Revolutions are movements that are organized by individuals or masses of people, who are often oppressed and, therefore, feel the need to express themselves. Revolutions, therefore, have almost always led to the change in the order of a society, whether positively or negatively. Examples of revolutions that have changed the order of society and the world at large include: the Islamic revolution; the Cuban Revolution; the French Revolution, among others.
In deed, in Persepolis, the author brings out the changes that were imparted in her society by the Islamic revolution of 1979 that swept Iran and other surrounding Islamic nations like Iraq (Satrapi, 2003). During the revolution, the French school Marjane attended was closed due to its bilingual orientation. Boys and Girls were separated and the girls were forced to wear veils to cover their hair and faces (Satrapi, 2003). The revolution therefore brought change to the order of the initial society in Iran and her neighbors, and to the life of Marjane Satrapi.
The story of Persepolis unfolds around the different stages of Marjane’s life in her path towards maturity. It begins at the backdrop of the Islamic revolution in Iran, when the author, Marjane Satrapi, was just a ten-year old girl. She is brought up by a Persian family that was holy and had been involved in the socialist and communist movements before the onset of the Iranian revolution (Satrapi, 2003). She first experienced and witnessed the growing levels of oppression when her French school, Lycée Français, was closed due to its bilingual nature.
The Shah regime that had ruled over Iran for years had markedly suppressed civil liberty movements. However, people who had grown tired of the regime mobilized and organized these liberty movements leading to the fall of the Shah regime and the subsequent Iraq-Iran war. During the Iraq war, she was caught in the middle of Iraqi air raids with scuds falling very near to their home in Tehran. In deed, the story of Persepolis reports that one of the scuds hit a neighboring house killing a friend of hers (Satrapi, 2003). This effectively changed Marjane’s perception towards their government and she suddenly developed the urge to ‘do something’.
However, her main inspiration to ‘fight’ came from reading stories of world famous revolutionists such as Fidel Castro and Che Guevara. These stories caused her to make the difficult decision to follow in the footsteps of her parents and fight the oppressive people who were in power (Satrapi, 2003). Her parents tried to deter her by sending her to Vienna, Austria when she was just fourteen years of age. She defied them and instead joined the Vienna version of Lycée Français where she learned more about the revolutions and the revolutionists (Satrapi, 2003). In deed, her revolt is inspired by the revolutionists’ assertions that …“intellectualism could not succeed in solving the painful experiences of life itself, but rather, it was necessary that an individual suffers so as to understand the feeling of the hardships”... She later graduated from Lycée Français school in Vienna and went back home. While in Tehran, she attended and graduated from the Tehran University with a master’s degree in literary arts. Her experience during the Islamic Revolution caused her to use her acquired knowledge to communicate and mobilize the people of Iran and the Islamic world at large, through her writing and films (Satrapi, 2003). She later moved to France, from where she could express her ideas more freely and communicate to a larger audience.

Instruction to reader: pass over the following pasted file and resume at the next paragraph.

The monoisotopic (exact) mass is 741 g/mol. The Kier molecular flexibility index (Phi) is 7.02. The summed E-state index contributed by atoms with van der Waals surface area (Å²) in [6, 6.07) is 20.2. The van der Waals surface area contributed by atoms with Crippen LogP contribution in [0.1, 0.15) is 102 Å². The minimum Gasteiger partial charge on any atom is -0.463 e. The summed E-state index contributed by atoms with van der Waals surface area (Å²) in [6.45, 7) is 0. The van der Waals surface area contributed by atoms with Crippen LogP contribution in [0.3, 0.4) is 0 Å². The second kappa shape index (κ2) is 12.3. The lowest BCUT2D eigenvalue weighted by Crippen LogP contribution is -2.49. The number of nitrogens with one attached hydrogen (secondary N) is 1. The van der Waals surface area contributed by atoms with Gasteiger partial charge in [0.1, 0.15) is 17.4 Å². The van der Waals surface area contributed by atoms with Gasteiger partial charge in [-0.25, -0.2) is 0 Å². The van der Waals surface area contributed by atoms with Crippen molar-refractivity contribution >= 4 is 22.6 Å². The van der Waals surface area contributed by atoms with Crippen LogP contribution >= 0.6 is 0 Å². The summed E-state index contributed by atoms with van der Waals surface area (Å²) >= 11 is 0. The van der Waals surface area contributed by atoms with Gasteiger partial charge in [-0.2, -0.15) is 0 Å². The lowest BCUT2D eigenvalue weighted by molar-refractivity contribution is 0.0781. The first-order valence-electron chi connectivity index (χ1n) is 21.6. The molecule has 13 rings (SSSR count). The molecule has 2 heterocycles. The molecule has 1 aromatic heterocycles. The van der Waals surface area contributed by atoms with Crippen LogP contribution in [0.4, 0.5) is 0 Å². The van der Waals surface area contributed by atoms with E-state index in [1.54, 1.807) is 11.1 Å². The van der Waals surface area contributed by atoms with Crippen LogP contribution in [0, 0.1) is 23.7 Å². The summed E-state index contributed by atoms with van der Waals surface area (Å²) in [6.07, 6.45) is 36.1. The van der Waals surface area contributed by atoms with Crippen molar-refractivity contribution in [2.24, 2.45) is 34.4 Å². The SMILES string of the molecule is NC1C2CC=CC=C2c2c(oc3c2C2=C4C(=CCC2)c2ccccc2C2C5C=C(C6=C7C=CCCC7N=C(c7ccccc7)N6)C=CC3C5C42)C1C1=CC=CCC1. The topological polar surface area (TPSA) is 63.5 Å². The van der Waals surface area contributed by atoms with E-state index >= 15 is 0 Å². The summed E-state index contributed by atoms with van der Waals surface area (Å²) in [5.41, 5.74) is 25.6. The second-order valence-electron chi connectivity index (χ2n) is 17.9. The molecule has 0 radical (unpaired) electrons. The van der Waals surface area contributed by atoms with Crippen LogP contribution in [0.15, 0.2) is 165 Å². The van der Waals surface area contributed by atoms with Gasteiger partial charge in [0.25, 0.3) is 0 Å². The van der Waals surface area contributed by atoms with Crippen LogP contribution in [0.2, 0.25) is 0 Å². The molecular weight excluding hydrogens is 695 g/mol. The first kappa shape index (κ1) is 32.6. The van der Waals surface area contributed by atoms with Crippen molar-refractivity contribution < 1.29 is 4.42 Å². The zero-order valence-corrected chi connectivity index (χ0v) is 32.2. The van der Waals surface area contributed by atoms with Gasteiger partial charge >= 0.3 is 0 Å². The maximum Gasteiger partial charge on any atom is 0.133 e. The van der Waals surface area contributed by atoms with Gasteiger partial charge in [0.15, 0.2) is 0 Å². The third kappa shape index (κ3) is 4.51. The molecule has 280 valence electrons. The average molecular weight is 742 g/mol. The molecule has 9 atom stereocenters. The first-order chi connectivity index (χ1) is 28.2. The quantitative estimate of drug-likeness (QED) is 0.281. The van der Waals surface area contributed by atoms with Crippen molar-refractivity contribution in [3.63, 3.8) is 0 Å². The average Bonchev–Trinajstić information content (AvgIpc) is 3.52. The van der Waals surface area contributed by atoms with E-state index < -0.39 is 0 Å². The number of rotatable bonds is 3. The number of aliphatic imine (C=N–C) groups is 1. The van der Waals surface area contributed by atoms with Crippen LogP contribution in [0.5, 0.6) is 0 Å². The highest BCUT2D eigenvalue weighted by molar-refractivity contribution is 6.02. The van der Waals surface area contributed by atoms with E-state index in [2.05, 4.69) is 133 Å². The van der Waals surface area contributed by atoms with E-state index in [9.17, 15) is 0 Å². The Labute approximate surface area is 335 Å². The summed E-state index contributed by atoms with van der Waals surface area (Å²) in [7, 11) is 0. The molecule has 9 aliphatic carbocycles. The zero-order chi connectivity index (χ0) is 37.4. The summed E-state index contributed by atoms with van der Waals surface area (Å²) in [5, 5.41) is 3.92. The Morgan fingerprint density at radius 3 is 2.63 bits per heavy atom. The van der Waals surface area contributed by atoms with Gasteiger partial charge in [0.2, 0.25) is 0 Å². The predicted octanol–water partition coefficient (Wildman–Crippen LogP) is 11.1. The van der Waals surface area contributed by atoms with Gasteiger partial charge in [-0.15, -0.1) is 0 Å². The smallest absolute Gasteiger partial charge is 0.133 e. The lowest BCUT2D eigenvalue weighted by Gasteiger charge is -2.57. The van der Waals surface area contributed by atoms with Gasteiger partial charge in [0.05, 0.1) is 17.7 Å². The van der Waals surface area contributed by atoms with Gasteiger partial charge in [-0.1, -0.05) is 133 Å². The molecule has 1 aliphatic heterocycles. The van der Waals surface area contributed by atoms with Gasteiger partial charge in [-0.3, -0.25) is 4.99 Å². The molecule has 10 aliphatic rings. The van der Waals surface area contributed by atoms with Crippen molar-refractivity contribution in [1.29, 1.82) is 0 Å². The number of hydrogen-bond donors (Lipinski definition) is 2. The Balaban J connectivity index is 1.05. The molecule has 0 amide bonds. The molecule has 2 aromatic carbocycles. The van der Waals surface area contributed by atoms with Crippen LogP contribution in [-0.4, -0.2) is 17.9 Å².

The various stages of the author’s experience are brought forward in the novel by its categorization into phases. The first phase sets the ball rolling for the entire story since it looks at the immediate effects of the Islamic revolution when Marjane was just a young girl. This phase looks at the forcible wearing of veils among Islamic girls and women, an event occasioned by the revolution. The second phase is portrayed after Marjane had read about the works of famous revolutionists such as Fidel and Guevara. She realizes, from their works, that revolutions were like a ‘bicycle’ (Satrapi, 2003), that needed to stay in motion in order to continue working. She had been born a religious person. She, therefore, believed that the king was chosen by God to lead them, and therefore, despite protests from her parents, supported him. But tales from her parents reveals that her grand father had worked for the King as prime minister but had been mistreated and later detained in a ‘Water cell’ (Satrapi, 2003), where he was torture, often by being partially submerged in water in a water tub for several hours. This realization forms the basis of the third phase of the novel. However, it was the forth phase of the book that triggers Marjane into action. In this phase termed ‘Persepolis’, Marjane’s grandmother narrates to her the hardships and poverty they were subjected to by the king’s regime in earlier days since the Shah’s father took everything from the peasants and left them with nothing to subsist on (Satrapi, 2003).
The novel therefore brings out the experiences of Marjane, who is the main character, over the period of Islamic revolution, before and after the revolution, which helped to mature her into a revolutionist herself. She brings this out clearly in the novel by excellently portraying the heights of social censorship during the period of unrest. This novel is therefore a personal account of how the political and historical events in her country facilitated her maturity from a girl to a woman who had a strong spirit and belief to fight for what she believed in.